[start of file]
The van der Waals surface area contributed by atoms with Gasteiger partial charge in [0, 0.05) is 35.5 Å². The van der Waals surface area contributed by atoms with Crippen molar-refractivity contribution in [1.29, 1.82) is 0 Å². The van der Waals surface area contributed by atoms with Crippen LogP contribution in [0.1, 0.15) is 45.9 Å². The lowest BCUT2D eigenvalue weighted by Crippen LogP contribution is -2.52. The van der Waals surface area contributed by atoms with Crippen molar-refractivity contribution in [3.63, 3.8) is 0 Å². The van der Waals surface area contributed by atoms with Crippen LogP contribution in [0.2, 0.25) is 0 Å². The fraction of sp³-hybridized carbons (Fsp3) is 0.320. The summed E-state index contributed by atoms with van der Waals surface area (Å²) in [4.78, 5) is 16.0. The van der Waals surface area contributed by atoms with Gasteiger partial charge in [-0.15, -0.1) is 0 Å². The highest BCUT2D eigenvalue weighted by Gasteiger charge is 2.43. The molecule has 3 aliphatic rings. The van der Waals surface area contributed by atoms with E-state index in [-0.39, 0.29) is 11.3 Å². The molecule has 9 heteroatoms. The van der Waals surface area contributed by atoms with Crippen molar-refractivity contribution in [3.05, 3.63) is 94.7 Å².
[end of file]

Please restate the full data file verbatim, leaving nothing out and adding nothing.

The van der Waals surface area contributed by atoms with Gasteiger partial charge in [0, 0.05) is 35.5 Å². The van der Waals surface area contributed by atoms with Crippen molar-refractivity contribution in [1.29, 1.82) is 0 Å². The van der Waals surface area contributed by atoms with Crippen LogP contribution in [0.1, 0.15) is 45.9 Å². The lowest BCUT2D eigenvalue weighted by Crippen LogP contribution is -2.52. The van der Waals surface area contributed by atoms with Crippen molar-refractivity contribution in [3.63, 3.8) is 0 Å². The van der Waals surface area contributed by atoms with Crippen LogP contribution in [0.2, 0.25) is 0 Å². The fraction of sp³-hybridized carbons (Fsp3) is 0.320. The summed E-state index contributed by atoms with van der Waals surface area (Å²) in [4.78, 5) is 16.0. The van der Waals surface area contributed by atoms with Gasteiger partial charge in [-0.15, -0.1) is 0 Å². The highest BCUT2D eigenvalue weighted by Gasteiger charge is 2.43. The molecule has 3 aliphatic rings. The van der Waals surface area contributed by atoms with E-state index in [-0.39, 0.29) is 11.3 Å². The molecule has 9 heteroatoms. The van der Waals surface area contributed by atoms with Crippen molar-refractivity contribution in [3.05, 3.63) is 94.7 Å².